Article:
The morphological changes that occur during aging will contribute to grand extent to the way that the subject perceives a greater or lower degree about the Self as an older adult. However, it has been shown that the environmental and social changes provide a higher pressure to make the elderly patient adopt and assume the old adult role [2] .

Current statistics indicate and alarm us giving the rapid growth of older adult population, as a general tendency worldwide. In more specific data for our state of Chihuahua, México, the National Institute of Statistics, Geography and Informatics [3] indicated that 12.5% of the general population are elderly and it is estimated that by 2025 this number will increase to a quarter of the total population. This information takes to an expectation of the needs for health and social services as well as human development that will be demanded for this sector of the population, which is rapidly increasing.

At present in the state of Chihuahua, Mexico, older adults have the option of choosing permanent residence commonly called nursing homes; these institutions receive the elderly for care. Most of these institutions do not have a systematic geriatric assessment of their residents. The Comprehensive Geriatric Assessment (CGA) is a multidimensional, interdisciplinary diagnostic process designed to identify and quantify the physical, functional, psychological and social problems presented in the elderly, in order to develop a treatment plan and a follow-up of these problems as well as an optimal use of these resources [4] .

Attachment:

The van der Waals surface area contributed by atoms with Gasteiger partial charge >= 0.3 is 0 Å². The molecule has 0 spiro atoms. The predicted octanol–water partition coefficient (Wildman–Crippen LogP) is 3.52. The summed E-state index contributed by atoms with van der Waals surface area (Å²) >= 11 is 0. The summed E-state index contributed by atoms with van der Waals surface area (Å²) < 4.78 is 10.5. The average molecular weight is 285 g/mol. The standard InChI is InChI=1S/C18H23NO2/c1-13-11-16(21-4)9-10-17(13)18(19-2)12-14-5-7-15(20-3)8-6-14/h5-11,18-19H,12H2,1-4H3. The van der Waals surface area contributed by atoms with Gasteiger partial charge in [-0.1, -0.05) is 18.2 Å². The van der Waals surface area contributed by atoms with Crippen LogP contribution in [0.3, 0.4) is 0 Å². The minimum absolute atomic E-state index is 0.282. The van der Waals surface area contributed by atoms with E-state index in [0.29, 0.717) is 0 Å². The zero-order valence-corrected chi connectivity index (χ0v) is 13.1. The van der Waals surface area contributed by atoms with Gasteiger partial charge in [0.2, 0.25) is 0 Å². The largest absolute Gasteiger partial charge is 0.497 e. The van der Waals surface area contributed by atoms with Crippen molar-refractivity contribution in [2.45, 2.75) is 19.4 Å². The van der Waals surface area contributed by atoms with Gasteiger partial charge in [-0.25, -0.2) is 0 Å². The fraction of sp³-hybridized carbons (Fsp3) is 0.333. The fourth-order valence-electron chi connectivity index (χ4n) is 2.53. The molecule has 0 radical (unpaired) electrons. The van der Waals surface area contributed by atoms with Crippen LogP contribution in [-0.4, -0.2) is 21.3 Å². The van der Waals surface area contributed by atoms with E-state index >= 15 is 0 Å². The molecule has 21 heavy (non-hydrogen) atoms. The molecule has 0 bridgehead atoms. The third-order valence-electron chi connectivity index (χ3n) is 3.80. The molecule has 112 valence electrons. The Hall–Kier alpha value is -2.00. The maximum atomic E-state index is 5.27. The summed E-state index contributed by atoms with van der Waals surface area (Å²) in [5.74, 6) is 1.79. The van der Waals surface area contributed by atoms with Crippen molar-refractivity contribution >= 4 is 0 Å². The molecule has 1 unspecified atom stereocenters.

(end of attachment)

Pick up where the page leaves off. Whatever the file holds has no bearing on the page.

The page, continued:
Nursing homes of Chihuahua State lacked physical activation programs maintaining or improving physical, psychological, social and functional conditions of their residents. The World Health Organization (WHO) reported in 2002 that World Health estimates that sedentary lifestyles are one of the 10 main causes of death and disability in the world [5] .